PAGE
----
Boris Johnson is hoping to close the Commons on Tuesday next week before a planned Queen’s Speech on 14 October, according to The Times.
The civil rights group Liberty, meanwhile, will seek a judicial review if Johnson’s lawyers fail to confirm whether or not they’re going to break the Benn Act by Friday.
SNP MP Joanna Cherry QC is leading a separate challenge in Scotland, asking the Court of Session to make sure Johnson doesn’t sneakily try to avoid sending the Brexit extension letter the Benn Act requires of him.
Cherry’s team want a nobile officium – widely known as a “nob-off” – which would allow the court’s clerk to draft and sign the letter on behalf of the prime minister.
Boris Johnson will use his speech at the Conservative conference to say “we can, we must and we will” get Brexit done because voters feel they are being “taken for fools” by Westminster’s politicians.
British officials have made clear to EU counterparts that the legal texts which will be presented to the EU are a final offer and unless Brussels is prepared to engage there will be no more talks until after Brexit.
In his speech in Manchester, the prime minister will say: “Voters are desperate for us to focus on their other priorities - what people want, what leavers want, what remainers want, what the whole world wants - is to move on.
“That is why we are coming out of the EU on October 31. Let’s get Brexit done - we can, we must and we will.”
Comedian Shappi Khorsandi claimed that Boris Johnson once squeezed her hand under the table moments before they filmed TV show Question Time.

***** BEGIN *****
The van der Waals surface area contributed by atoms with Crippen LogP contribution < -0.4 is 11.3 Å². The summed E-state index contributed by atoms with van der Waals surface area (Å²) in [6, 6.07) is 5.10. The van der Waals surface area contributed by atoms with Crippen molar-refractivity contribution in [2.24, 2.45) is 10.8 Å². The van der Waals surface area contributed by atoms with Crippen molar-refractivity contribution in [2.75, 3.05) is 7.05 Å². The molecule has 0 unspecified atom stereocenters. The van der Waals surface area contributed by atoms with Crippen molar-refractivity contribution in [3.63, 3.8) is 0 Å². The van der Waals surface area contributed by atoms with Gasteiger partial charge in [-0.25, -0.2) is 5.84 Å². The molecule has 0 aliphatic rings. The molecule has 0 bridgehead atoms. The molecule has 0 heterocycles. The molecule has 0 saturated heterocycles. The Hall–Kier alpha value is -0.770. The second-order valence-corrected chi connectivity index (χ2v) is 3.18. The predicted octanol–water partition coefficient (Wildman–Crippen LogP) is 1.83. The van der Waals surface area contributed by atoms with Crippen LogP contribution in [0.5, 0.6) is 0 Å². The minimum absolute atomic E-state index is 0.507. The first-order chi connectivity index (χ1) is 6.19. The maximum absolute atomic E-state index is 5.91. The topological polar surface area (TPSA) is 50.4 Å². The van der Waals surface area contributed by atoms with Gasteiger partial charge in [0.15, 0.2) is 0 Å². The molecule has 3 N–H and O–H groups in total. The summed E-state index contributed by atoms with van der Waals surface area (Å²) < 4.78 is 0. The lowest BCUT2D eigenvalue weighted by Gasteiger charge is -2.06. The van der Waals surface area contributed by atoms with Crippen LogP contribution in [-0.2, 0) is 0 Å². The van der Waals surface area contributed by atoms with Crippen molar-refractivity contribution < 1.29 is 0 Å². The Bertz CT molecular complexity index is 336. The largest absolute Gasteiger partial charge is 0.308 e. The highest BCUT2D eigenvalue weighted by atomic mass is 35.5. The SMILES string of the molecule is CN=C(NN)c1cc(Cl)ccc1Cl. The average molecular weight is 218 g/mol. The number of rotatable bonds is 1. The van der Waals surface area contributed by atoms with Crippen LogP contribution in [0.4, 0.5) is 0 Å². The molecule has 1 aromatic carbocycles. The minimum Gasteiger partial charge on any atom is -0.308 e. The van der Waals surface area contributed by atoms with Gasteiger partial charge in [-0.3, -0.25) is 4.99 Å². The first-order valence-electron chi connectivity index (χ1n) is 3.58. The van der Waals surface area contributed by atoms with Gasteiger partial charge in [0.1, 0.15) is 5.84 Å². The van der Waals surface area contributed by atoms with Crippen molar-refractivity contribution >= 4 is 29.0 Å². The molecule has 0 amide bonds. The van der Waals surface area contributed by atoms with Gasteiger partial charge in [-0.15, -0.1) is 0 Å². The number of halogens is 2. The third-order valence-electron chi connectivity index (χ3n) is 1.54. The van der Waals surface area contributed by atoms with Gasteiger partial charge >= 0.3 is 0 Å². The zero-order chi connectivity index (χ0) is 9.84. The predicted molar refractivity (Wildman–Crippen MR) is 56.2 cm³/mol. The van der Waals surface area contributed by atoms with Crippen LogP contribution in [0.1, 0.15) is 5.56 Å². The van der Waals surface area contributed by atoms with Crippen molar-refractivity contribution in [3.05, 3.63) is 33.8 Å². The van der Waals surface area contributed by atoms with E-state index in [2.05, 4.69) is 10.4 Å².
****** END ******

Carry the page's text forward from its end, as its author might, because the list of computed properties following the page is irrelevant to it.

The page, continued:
She told The Independent the experience was “odd and discombobulating” and made her instinctively ready to believe the claim of journalist Charlotte Edwardes that Johnson had squeezed her leg at a lunch.
Donald Trump is in all kinds of trouble for his contacts with foreign leaders as an impeachment inquiry continues in Congress.
According to a report in The Times, the US president contacted Boris Johnson to “ask for help” on 26 July (only a couple of days after Johnson entered No 10), as he looked for ways to discredit the Mueller probe.
Trump’s attorney general William Barr reportedly brought up the Mueller investigation in his meeting with British intelligence officials a few days later. No 10 officials have refused to comment.
Former Northern Ireland secretary Lord Hain suggested that the Brexit plan could break the law and “sabotage” the Good Friday Agreement.
The Labour peer said: “By insisting on extra customs checks and different trading relationships across the Irish border the government is proposing to break the law again”.
He said the government would be “contravening Section 10 (2) (b) of the EU Withdrawal Act 2018 which specifically bans ‘border arrangements between Northern Ireland and the Republic of Ireland after exit day which feature physical infrastructure, including border posts, or checks and controls, that did not exist before exit day’”.
Lord Hain added: “This will also sabotage the Good Friday Peace Agreement.”
Sajid Javid has revealed he is considering scrapping inheritance tax in what would be a huge handout to some of the wealthiest people in Britain.
“It’s something that’s on my mind,” the chancellor told a fringe meeting at the Tory conference, agreeing with a questioner who branded it the “most hated tax”.
Our deputy political editor Rob Merrick has all the details.